The North Florida Regional Medical Center plans to open the new Behavioral Health Center on Feb. 17 to address a bed shortage in psychiatric units in Florida. The unit will work with community psychiatrists to treat patients with mental illnesses.
Mark Steinbauer, the Center’s interim director, said it will specialize in general adult psychiatry, including cases of bipolar disorder, depression and schizophrenia.
Florida has 17 behavioral health beds per 100,000 people, according to the North Florida Regional Medical Center. According to the Treatment Advocacy Center, experts say there is a need for about 50 public psychiatric beds per 100,000 people.
The addition will feature 20 beds. A 2010 United States Census found Gainesville has a population of 124,354.
There are about 66 adult psychiatric beds in the UF Health Shands Psychiatric Hospital, and 32 adult beds in Meridian Behavioral Healthcare Crisis Stabilization Unit.
“At any given time, North Florida Regional Medical Center has people coming into the emergency department with psychiatric disturbance, and there’s no place to send them because the beds are all full,” Steinbauer said.
The fourth floor of the hospital’s North Tower was entirely rebuilt for the unit, which could receive patients from the hospital’s other branches in Ocala and Lake City, he said.
Debra Pittman, the unit’s director of nursing, said staff members will educate patients about their medication and mental illness, which will help patients understand how they are affected. Directors are still recruiting nurses, therapists and other medical staff to fill 20 to 30 new positions.
According to the Florida Department of Children and Families, 111,000 individuals were examined under the Baker Act, a Florida law that states the legal procedures for the examination and treatment of patients with mental health issues.
“I want patients to know that we want to build trust with them and that there’s an expectation for them to be involved in the treatment,” Pittman said.
Also, psychiatrists will be contacted when their patients are discharged to inform the doctors about the treatment received, she said.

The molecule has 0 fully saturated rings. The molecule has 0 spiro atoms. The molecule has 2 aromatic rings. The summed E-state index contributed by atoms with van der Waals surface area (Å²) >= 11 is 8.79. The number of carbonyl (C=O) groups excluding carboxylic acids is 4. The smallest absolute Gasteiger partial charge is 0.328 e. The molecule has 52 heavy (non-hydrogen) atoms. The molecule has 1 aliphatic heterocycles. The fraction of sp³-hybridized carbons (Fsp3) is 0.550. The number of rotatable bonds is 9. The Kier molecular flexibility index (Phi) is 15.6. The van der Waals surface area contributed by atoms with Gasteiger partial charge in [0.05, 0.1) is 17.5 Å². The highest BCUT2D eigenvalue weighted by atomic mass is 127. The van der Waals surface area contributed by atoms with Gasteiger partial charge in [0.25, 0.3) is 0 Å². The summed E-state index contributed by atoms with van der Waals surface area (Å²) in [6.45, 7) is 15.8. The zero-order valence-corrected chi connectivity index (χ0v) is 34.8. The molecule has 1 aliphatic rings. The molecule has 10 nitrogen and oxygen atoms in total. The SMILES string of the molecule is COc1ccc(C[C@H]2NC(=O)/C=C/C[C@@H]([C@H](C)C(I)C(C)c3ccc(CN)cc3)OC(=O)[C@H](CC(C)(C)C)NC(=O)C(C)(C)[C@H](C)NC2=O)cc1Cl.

Dr. Michael Johnson, the medical director at Gainesville’s Sarkis Family Psychiatry, said in the 25 years he’s been a psychiatrist, he’s seen many patients hospitalized and sent to unfamiliar doctors who don’t contact their psychiatrist for the patient’s history.
The opportunity to be involved in a patient’s hospital care is a huge step forward for psychiatrists to provide further aid to patients, Johnson said.
Johnson said mental health facilities are important because without them, prisons have become the place where people with mental illness are sent. While he said it is natural for people to fear anyone who seems abnormal, only a small fraction of patients with mental illness are dangerous.
Dr. Elias Sarkis, a psychiatrist at Sarkis Family Psychiatry, said severely mentally ill people are more likely to be victims of violence and assault compared to people without a mental illness.
People with serious mental illness take part in about 4 percent of violent crimes, but they are 11 or more times as likely to be the victims of these crimes, according to the New York Times.
The National Alliance on Mental Illness reported in 2010 that about 31 percent of female inmates and 14 percent of male inmates have serious mental illness, such as schizophrenia and bipolar disorder. In 2008, about 24,600 adults with mental illness were imprisoned in Florida.
Johnson said psychiatric patients who are violent need to be put in hospitals, but people would rather build prisons than figure out how to treat patients so they’re not violent.
Pittman said the Behavioral Health Center will focus on providing continuous care for patients.
“The goal is to help them develop skills to go into the community and be successful,” she said.